Upon hearing that Chapterhouse was making its triumphant return to the United States, most music fans would respond with a slightly cocked head, unsure if they should be aware of the band’s existence. If you live on this side of the Atlantic, you can be forgiven. Over here, the heyday of Chapterhouse was overshadowed by a certain flannel-wearing band from Seattle. But while the band might be slightly more than anonymous to stateside audiences, it was a full-on shoegazing sensation back in the day, with a debut album, Whirlpool, hitting No. 23 on the U.K. album charts and sold-out shows played before throngs of dejected-looking fans.
Chapterhouse recorded a follow-up, Blood Music, and seemed primed for further success. Things unraveled quickly. Issues forced the recall of the album and the band into a Catch-22, and the band drifted apart, never to record again. Chapterhouse was written off into the annals of history, until last year, when renewed interest prompted the members to get the band back together. A little older and wiser, Chapterhouse — Simon Rowe, Andrew Sherriff, Ashley Bates and Stephen Patman, is preparing to conquer the United States on its first tour in 15 years. File it in “Better Late Than Never” category. Here, Patman discusses the band’s early years, why they got back together, and what they did during Chapterhouse’s 17-year break.
You started out as Incest, and then changed your name to Chapterhouse. What prompted the name change? Where did you come up with Chapterhouse?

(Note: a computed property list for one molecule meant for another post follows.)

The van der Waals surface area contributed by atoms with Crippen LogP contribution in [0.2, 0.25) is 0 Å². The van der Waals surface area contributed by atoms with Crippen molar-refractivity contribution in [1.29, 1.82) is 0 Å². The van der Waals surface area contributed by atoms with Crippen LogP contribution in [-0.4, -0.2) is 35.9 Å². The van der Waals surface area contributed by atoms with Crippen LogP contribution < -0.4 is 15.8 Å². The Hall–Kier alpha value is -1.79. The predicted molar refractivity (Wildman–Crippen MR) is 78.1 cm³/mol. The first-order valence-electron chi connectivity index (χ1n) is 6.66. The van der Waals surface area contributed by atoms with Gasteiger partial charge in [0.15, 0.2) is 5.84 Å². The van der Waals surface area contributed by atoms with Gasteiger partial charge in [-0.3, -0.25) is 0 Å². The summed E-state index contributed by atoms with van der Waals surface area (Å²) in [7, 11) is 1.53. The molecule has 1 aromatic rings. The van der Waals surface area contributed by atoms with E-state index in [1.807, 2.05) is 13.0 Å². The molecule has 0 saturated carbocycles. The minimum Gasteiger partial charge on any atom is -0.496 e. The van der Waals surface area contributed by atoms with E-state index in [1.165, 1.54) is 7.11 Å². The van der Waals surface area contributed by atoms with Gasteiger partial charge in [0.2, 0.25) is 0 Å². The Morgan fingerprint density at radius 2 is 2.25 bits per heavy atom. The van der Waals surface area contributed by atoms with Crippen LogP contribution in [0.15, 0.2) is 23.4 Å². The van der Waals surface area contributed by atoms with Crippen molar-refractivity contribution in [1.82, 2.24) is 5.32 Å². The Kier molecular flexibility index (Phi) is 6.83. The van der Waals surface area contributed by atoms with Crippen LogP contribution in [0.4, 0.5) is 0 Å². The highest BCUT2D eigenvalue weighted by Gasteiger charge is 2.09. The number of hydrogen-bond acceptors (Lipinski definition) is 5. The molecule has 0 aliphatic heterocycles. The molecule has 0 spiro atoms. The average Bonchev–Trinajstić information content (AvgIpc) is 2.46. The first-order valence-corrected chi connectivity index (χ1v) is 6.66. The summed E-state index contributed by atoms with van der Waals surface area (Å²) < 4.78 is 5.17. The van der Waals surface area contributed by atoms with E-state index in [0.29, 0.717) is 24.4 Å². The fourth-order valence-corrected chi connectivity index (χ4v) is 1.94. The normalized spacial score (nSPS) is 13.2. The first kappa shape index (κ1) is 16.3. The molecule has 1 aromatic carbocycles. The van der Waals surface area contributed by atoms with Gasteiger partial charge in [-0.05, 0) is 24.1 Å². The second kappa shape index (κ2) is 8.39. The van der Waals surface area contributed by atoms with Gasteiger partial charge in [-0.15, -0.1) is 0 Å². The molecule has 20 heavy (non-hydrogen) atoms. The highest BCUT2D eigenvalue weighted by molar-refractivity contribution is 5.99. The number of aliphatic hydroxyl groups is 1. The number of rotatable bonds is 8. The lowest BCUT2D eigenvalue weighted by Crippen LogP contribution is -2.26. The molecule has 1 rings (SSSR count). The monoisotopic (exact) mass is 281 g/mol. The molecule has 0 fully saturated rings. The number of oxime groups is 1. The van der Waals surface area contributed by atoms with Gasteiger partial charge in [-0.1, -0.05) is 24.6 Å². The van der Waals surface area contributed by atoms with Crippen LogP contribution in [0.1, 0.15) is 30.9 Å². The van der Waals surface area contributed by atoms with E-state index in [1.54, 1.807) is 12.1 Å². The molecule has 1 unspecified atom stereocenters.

Way back at the beginning when we were just banging out Stooges and 60’s psych covers, someone stuck their head around the door of the studio and offered us our first gig, so we needed a name fast. The alternative scene in Reading was very small, so Incest stemmed from how just about everyone had dated everyone else. We played a couple of gigs as Incest, but it sounded too much like a death-metal band so we needed to change it.
Chapterhouse came from an appendix to The Doors of Perception by Aldous Huxley called “Heaven and Hell,” which explores different routes civilization has taken in obtaining similar effects to his mescaline experiments but without drugs. He suggests that the ornate gothic architecture of the Chapterhouse at Southwell Minster is capable of inducing a transcendental experience purely by looking at it. We had access to things a little more potent than an ornate building at the time but liked the way that is was similar to what we were trying to do with our music. There were a few names flying around at the time, and that one just stuck for some reason.